Question 18: Mr President, we talked about Idlib in general and touched on the oil fields east of the Euphrates river controlled by the Americans, and we know that there is a power outage every four hours, and we know that power plants are mostly fueled by oil products. This factor – controlling oil and oil products – is crucial for the Syrian economy. Do you have any plans to restore control over the areas east of the Euphrates? How are you going to proceed in that direction?

President Assad:  Militarily the priority now is Idlib, this is why we see Erdogan using all his force and no doubt under American directives.  This is because by liberating Idlib we will be able to move towards liberating the eastern regions.  As I have said on several occasions, for them, Idlib militarily is an advanced post.  They have used all their power to obstruct the liberation of Idlib so that we do not move eastward.  However, despite not yet advancing towards the eastern region, we are still in direct communication with the population there.  There is a great deal of anger and resentment on their part against the American occupation and against the groups acting on behalf of the Americans.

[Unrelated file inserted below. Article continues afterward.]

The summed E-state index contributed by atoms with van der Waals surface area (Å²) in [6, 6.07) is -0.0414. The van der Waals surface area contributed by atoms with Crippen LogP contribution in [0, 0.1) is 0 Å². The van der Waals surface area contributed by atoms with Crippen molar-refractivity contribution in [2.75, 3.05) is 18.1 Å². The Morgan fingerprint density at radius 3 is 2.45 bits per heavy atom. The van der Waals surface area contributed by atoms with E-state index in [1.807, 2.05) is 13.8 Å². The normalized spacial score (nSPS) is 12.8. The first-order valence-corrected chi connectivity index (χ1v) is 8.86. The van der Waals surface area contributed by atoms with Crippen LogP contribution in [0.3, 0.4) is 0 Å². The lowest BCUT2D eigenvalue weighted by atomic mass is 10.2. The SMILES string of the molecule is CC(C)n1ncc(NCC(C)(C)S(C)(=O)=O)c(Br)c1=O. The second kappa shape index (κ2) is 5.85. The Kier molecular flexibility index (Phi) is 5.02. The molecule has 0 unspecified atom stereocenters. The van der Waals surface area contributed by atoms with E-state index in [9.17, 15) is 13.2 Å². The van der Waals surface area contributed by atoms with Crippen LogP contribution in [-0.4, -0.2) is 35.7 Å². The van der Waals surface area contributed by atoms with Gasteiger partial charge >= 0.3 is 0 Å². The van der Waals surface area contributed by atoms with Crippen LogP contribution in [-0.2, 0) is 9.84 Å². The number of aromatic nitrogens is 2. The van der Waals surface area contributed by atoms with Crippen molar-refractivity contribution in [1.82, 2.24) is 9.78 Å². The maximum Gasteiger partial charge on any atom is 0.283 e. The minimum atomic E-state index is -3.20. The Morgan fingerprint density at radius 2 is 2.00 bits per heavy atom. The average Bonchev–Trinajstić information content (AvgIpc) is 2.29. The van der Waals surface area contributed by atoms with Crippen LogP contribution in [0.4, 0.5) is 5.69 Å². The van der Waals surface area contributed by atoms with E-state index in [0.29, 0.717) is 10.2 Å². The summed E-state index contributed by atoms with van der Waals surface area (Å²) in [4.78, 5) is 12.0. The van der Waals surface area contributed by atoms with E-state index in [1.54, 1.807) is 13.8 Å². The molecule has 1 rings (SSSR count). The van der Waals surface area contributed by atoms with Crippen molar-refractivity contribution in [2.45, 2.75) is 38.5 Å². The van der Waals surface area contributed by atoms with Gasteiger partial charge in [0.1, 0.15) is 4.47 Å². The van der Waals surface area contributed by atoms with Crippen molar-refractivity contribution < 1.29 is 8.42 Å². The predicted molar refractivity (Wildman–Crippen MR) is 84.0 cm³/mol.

I believe that this anger will build up gradually and there will be resistance operations against the occupiers.  It is the national and constitutional duty of the state to support any action against an occupying power.  As time goes by, the Americans will not have a population supporting them but a population standing against the American occupation.  They will not be able to stay, neither for the oil nor to support terrorists like ISIS and al-Nusra or any other reason.  The same of course, applies to the Turks who are occupying the northern part of Syrian territories.  If they do not leave through political negotiations, they must leave by force.  This is what we will do.  This is also our patriotic duty as Syrians.